Think about water. When a lexicographer asks what the word "water" means, s/he is asking how the word is used. It's an empirical question about people's actual linguistic behavior. If it turned out that enough people use the word "water" to refer to vodka, then "vodka" would be one of the meanings of the word "water." But when a chemist answers the question "What is water?", s/he's not telling us how the word is used. On the contrary, s/he will assume that that's settled. The question isn't about the word; it's about the stuff that we use the word to refer to. What is it? And, at least close enough for present purposes, the substance that we refer to by using the word "water" is the liquid composed (mostly) of molecules of H2O. The chemist's answer can be quite different from the lexicographer's. A lexicographer could have come up with a perfectly acceptable account of the meaning-in-use of the word "water" before we knew what water is. Many people who use the word "water" correctly don't know...

I do not understand how can anyone with at least a BA in philosophy relate to the world and act as people that do not have one do. And I take it that the average western person lives a better more untroubled life. Why? Well, I live with my brother and from my philosophical studies at a top ten university in the world I (without being cynical) assure you that it is perfectly reasonable to doubt many core beliefs that anyone takes for granted and that make life not liveable. I am deeply concerned about how does my mental representation of the world arise, whether a sufficient relation between the phenomenology of my conscious experience and a mind‐independent physical world can be established not only for metaphysical reasons but also for epistemic ones, hoping that it can allow me to know of the existence of an external world and make judgments of it. EXAMPLE: Sitting down eating while talking to my brother. (challenging, I know) I am thinking of the traditional philosophical questions such as the...

You write that one response of professional philosophers is "they don't let the doubts affect their lives, which is contrary to what an intellectually capable human being (i suppose philosophers are of course) should do " Here's my question: why is this what an "intellectually capable human being" should do? I don't think that's even remotely obvious. There's more or less nothing that I couldn't bring myself to doubt if I really tried. Maybe 1+2 = 3 is an exception. On the other hand, 5879+3627=9506 is something I likely could get myself to feel unsure about with a lot of effort. But so what? It's consistent to doubt any empirical proposition. And it's psychologically possible to doubt a lot of non-empirical propositions by worrying about whether one's cognitive engine has gone on the fritz. But while all of this is true, it seems to me to have no force. The best way I've ever seen anyone make the point is the way my one-time colleague Dudley Shapere used to put it: The possibility...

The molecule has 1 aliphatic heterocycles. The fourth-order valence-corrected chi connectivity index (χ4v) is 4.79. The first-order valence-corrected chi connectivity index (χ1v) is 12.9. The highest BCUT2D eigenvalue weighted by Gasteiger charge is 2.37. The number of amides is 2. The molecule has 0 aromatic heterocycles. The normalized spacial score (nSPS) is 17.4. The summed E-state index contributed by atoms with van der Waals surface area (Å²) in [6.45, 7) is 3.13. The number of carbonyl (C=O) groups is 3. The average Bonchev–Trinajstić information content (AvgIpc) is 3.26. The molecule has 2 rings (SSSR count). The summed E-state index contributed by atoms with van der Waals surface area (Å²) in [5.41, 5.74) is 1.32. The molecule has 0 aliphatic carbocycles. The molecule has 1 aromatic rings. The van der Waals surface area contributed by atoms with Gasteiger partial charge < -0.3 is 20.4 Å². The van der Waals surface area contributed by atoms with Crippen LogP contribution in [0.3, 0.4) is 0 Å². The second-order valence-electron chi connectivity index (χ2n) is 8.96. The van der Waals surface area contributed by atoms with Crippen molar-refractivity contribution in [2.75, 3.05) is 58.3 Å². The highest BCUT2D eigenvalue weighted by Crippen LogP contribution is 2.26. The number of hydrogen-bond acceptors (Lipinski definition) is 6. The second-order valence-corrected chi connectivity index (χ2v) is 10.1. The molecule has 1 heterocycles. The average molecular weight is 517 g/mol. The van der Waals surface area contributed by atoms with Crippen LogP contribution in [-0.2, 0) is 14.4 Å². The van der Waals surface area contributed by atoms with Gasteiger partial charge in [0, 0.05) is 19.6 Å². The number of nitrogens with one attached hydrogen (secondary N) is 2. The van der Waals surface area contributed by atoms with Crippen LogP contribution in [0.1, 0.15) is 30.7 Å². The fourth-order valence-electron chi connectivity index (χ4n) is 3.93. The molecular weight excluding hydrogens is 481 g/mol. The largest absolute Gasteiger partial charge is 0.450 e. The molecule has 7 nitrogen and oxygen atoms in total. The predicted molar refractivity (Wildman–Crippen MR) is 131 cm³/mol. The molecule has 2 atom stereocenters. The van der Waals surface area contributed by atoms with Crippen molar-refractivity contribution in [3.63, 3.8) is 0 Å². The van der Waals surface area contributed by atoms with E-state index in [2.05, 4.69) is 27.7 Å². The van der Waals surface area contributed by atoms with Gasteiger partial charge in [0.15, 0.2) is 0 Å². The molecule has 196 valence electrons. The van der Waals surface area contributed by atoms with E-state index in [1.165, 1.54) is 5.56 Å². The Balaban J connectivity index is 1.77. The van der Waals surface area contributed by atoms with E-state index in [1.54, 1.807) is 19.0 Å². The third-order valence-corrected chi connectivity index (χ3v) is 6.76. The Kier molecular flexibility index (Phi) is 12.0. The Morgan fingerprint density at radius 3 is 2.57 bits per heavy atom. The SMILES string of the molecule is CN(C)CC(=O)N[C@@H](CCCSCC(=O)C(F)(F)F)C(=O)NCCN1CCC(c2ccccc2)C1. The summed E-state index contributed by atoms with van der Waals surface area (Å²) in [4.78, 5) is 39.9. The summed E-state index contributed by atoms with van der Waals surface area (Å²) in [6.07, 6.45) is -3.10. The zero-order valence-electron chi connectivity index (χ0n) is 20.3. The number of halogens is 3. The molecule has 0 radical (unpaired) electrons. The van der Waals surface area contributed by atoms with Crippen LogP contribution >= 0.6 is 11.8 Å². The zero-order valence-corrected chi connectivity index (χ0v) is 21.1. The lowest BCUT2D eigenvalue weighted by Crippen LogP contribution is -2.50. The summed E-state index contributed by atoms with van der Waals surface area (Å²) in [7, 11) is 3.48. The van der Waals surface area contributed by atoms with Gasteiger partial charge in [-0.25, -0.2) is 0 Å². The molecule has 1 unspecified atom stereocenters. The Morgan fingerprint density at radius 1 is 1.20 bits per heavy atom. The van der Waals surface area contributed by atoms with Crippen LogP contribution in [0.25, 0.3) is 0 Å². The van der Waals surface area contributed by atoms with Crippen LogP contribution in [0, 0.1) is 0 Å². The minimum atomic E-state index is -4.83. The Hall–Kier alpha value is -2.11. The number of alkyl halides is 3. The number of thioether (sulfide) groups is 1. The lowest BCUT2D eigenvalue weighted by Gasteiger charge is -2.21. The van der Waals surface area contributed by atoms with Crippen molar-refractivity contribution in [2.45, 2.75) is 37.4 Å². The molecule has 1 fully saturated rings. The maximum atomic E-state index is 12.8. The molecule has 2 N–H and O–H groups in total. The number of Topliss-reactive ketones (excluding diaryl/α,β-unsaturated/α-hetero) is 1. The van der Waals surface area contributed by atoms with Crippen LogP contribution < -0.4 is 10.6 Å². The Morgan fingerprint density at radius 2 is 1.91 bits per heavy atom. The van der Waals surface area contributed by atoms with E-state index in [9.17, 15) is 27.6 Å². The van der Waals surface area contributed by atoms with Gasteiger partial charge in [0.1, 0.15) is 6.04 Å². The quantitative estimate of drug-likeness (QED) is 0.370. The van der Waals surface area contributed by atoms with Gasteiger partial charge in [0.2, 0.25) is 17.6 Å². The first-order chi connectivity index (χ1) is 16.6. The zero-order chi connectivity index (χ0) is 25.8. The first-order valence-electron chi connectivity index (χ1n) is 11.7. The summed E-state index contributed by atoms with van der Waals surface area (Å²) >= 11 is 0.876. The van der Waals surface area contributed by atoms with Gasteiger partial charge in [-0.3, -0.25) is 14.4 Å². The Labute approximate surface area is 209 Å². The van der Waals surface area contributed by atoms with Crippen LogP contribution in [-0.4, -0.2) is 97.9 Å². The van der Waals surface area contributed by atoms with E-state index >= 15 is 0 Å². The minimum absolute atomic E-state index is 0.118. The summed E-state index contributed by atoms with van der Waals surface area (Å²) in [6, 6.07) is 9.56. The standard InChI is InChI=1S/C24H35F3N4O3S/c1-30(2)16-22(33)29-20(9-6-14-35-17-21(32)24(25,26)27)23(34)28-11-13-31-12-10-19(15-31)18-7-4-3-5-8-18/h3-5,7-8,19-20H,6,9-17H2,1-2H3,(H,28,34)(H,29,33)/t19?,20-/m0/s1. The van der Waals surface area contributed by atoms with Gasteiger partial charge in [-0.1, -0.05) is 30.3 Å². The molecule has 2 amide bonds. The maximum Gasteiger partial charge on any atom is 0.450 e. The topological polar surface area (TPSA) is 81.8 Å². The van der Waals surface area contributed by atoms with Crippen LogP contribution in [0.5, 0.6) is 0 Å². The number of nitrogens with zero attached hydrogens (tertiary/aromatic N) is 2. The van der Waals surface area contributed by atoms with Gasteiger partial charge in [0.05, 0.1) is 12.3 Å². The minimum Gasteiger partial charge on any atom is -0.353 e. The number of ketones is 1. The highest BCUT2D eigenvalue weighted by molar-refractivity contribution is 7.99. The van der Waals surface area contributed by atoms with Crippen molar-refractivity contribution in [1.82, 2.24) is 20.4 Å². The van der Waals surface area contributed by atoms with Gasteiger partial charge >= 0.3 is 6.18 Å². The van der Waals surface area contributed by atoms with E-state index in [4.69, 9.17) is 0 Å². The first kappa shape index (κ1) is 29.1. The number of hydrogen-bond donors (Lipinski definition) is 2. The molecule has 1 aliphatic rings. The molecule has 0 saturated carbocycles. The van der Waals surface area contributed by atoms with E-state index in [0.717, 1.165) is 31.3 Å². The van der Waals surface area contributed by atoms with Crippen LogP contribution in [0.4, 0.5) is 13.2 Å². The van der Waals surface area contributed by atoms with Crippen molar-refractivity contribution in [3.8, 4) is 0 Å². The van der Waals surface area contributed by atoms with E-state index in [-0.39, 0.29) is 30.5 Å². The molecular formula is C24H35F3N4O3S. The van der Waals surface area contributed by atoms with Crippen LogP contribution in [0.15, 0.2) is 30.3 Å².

Do philosophers ever assume anything in books or journals (not including thought experiments) and wouldn't that be completely contrary to the intent of philosophy?

If by "assume," you mean "accept without argument," then the answer is yes to the first part of your question and no to the second. Yes: philosophers assume all sorts of things. They usually assume that there is a world out there and that there are people who at least potentially can read and respond to their arguments. They very often take for granted all sorts of facts, scientific and garden-variety: that there are trees; that people sometimes do things deliberately; that water is made of H2O; that the 4-color conjecture has been successfully proven. No: this isn't contrary to the intent of philosophy. Except on very eccentric views, philosophy is not the enterprise of doubting everything that can be doubted and accepting only what can be proved from indubitable premises. That may have been Descartes' project, but it's been almost no one else's. In fact, most philosophers would say that this project is deeply flawed. Philosophy, like the Odyssey begins in the middle of things. Want to think...